People in their 70s have a more than 60 percent higher risk of fractures if they also have type 2 diabetes, the most common form of the disease, according to new study findings. Study author Dr. Elsa S. Strotmeyer, stated that "Many adults with type 2 diabetes are overweight and people often think that fractures are only a problem for thin or frail older adults."
"I hope that our work increases awareness among patients and health care providers that someone with diabetes and certain diabetes-related complications is at a higher risk of fracture even if they have a larger body size," added the researcher, based at the University of Pittsburgh in Pennsylvania.
According to the report in the Archives of Internal Medicine, diabetics typically have a higher bone density than non-diabetics yet seem to have a higher risk of fractures.
To investigate further, Strotmeyer and her team followed 2979 well-functioning people between the ages of 70 and 79 for an average of 4-1/2 years, noting who developed fractures. At the study’s outset, all participants could easily walk one-quarter of a mile, and keep up with day-to-day activities. Nineteen percent had diabetes.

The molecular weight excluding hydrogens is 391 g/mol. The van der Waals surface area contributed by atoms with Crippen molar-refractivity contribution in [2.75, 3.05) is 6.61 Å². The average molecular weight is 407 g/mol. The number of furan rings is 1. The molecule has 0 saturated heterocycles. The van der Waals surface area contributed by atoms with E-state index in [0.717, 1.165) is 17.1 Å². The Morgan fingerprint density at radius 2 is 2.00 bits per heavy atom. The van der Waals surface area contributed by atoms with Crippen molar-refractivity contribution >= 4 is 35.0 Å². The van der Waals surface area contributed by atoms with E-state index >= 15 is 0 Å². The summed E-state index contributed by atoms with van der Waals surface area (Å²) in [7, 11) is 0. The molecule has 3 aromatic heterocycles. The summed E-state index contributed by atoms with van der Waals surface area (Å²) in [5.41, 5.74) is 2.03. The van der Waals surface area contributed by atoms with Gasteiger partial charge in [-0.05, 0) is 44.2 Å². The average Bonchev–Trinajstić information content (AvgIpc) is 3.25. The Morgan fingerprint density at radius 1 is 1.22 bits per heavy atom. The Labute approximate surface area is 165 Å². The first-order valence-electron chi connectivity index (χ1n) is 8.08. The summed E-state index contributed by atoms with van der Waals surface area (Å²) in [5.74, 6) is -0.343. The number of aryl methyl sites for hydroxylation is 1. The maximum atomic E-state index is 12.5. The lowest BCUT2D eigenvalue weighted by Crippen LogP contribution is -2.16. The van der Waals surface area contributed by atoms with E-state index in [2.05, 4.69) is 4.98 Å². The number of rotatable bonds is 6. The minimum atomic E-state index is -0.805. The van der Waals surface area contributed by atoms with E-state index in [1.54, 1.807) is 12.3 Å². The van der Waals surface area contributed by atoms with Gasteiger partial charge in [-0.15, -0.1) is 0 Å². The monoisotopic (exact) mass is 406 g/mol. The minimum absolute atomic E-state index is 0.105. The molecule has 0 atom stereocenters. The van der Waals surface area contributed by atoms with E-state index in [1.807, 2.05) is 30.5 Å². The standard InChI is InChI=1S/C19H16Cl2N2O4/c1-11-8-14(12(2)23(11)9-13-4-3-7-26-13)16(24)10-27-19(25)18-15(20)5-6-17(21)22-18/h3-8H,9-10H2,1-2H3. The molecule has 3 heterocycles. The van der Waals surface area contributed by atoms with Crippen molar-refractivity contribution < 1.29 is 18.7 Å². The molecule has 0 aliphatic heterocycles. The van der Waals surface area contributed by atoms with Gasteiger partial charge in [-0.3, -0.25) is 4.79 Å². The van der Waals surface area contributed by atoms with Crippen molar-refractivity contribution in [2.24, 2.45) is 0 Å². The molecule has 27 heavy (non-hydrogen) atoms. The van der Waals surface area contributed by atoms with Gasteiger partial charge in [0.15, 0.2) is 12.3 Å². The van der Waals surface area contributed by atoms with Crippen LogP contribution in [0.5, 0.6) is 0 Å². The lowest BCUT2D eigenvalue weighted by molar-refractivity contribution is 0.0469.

The people with diabetes tended to weigh more than those who didn’t have the disease, but had a 64 percent higher risk of fractures. Among diabetics, those with a history of falls and stroke were more likely to experience fractures.
These results suggest that neurological or movement problems may explain why diabetics are more prone to fracture, Strotmeyer noted.
She added that people with diabetes can try to avoid falls by wearing rubber-soled shoes, making sure they walk in well-lit areas, and avoiding medications that increase falling risks.
"Older adults with diabetes should follow general fracture prevention guidelines," Strotmeyer advised.
Archives of Internal Medicine, July 25, 2005.
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